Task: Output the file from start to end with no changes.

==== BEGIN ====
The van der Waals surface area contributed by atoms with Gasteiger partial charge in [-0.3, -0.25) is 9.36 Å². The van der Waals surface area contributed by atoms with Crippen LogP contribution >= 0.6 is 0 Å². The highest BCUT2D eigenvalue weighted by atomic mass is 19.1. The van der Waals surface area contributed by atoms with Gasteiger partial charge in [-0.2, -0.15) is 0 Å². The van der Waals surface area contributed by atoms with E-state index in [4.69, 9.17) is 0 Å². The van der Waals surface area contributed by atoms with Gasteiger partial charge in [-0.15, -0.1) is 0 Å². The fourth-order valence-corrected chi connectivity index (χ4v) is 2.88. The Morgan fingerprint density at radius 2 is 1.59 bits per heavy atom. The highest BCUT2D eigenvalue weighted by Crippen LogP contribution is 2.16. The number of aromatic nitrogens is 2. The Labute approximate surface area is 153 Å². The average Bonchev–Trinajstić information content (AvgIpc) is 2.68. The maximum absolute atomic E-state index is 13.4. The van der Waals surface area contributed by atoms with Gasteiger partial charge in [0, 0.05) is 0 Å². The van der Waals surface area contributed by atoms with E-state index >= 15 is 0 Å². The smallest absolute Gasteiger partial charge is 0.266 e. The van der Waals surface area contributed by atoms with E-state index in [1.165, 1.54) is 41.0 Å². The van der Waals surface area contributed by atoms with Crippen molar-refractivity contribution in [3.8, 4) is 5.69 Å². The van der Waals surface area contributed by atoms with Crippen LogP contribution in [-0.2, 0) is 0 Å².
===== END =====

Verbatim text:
The van der Waals surface area contributed by atoms with Gasteiger partial charge in [-0.3, -0.25) is 9.36 Å². The van der Waals surface area contributed by atoms with Crippen LogP contribution >= 0.6 is 0 Å². The highest BCUT2D eigenvalue weighted by atomic mass is 19.1. The van der Waals surface area contributed by atoms with Gasteiger partial charge in [-0.2, -0.15) is 0 Å². The van der Waals surface area contributed by atoms with E-state index in [4.69, 9.17) is 0 Å². The van der Waals surface area contributed by atoms with Gasteiger partial charge in [-0.15, -0.1) is 0 Å². The fourth-order valence-corrected chi connectivity index (χ4v) is 2.88. The Morgan fingerprint density at radius 2 is 1.59 bits per heavy atom. The highest BCUT2D eigenvalue weighted by Crippen LogP contribution is 2.16. The number of aromatic nitrogens is 2. The Labute approximate surface area is 153 Å². The average Bonchev–Trinajstić information content (AvgIpc) is 2.68. The maximum absolute atomic E-state index is 13.4. The van der Waals surface area contributed by atoms with Gasteiger partial charge in [0, 0.05) is 0 Å². The van der Waals surface area contributed by atoms with E-state index >= 15 is 0 Å². The smallest absolute Gasteiger partial charge is 0.266 e. The van der Waals surface area contributed by atoms with E-state index in [1.165, 1.54) is 41.0 Å². The van der Waals surface area contributed by atoms with Crippen molar-refractivity contribution in [3.8, 4) is 5.69 Å². The van der Waals surface area contributed by atoms with Crippen LogP contribution in [-0.2, 0) is 0 Å².